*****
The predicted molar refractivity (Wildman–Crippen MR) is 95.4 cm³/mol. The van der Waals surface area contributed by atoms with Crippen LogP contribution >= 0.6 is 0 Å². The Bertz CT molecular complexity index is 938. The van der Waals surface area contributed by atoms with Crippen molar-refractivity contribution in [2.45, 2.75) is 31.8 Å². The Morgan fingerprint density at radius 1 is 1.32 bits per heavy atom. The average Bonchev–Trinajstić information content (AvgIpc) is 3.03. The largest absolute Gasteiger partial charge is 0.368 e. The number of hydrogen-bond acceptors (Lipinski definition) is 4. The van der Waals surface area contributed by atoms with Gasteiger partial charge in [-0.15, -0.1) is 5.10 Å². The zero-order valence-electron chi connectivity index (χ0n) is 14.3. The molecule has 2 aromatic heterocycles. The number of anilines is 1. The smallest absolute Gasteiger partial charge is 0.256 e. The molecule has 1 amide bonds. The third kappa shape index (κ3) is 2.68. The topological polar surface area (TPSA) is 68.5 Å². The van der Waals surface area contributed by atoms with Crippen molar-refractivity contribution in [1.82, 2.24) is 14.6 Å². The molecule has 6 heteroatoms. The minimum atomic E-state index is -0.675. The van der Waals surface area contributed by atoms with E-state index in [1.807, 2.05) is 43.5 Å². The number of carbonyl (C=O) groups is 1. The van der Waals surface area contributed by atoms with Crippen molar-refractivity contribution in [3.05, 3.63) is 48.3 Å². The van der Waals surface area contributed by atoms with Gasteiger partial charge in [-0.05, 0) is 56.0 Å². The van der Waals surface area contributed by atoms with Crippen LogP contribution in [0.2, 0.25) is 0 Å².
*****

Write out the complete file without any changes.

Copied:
The predicted molar refractivity (Wildman–Crippen MR) is 95.4 cm³/mol. The van der Waals surface area contributed by atoms with Crippen LogP contribution >= 0.6 is 0 Å². The Bertz CT molecular complexity index is 938. The van der Waals surface area contributed by atoms with Crippen molar-refractivity contribution in [2.45, 2.75) is 31.8 Å². The Morgan fingerprint density at radius 1 is 1.32 bits per heavy atom. The average Bonchev–Trinajstić information content (AvgIpc) is 3.03. The largest absolute Gasteiger partial charge is 0.368 e. The number of hydrogen-bond acceptors (Lipinski definition) is 4. The van der Waals surface area contributed by atoms with Gasteiger partial charge in [-0.15, -0.1) is 5.10 Å². The zero-order valence-electron chi connectivity index (χ0n) is 14.3. The molecule has 2 aromatic heterocycles. The number of anilines is 1. The smallest absolute Gasteiger partial charge is 0.256 e. The molecule has 1 amide bonds. The third kappa shape index (κ3) is 2.68. The topological polar surface area (TPSA) is 68.5 Å². The van der Waals surface area contributed by atoms with Crippen molar-refractivity contribution in [1.82, 2.24) is 14.6 Å². The molecule has 6 heteroatoms. The minimum atomic E-state index is -0.675. The van der Waals surface area contributed by atoms with E-state index in [1.807, 2.05) is 43.5 Å². The number of carbonyl (C=O) groups is 1. The van der Waals surface area contributed by atoms with Crippen molar-refractivity contribution in [3.05, 3.63) is 48.3 Å². The van der Waals surface area contributed by atoms with Gasteiger partial charge in [-0.05, 0) is 56.0 Å². The van der Waals surface area contributed by atoms with Crippen LogP contribution in [0.2, 0.25) is 0 Å².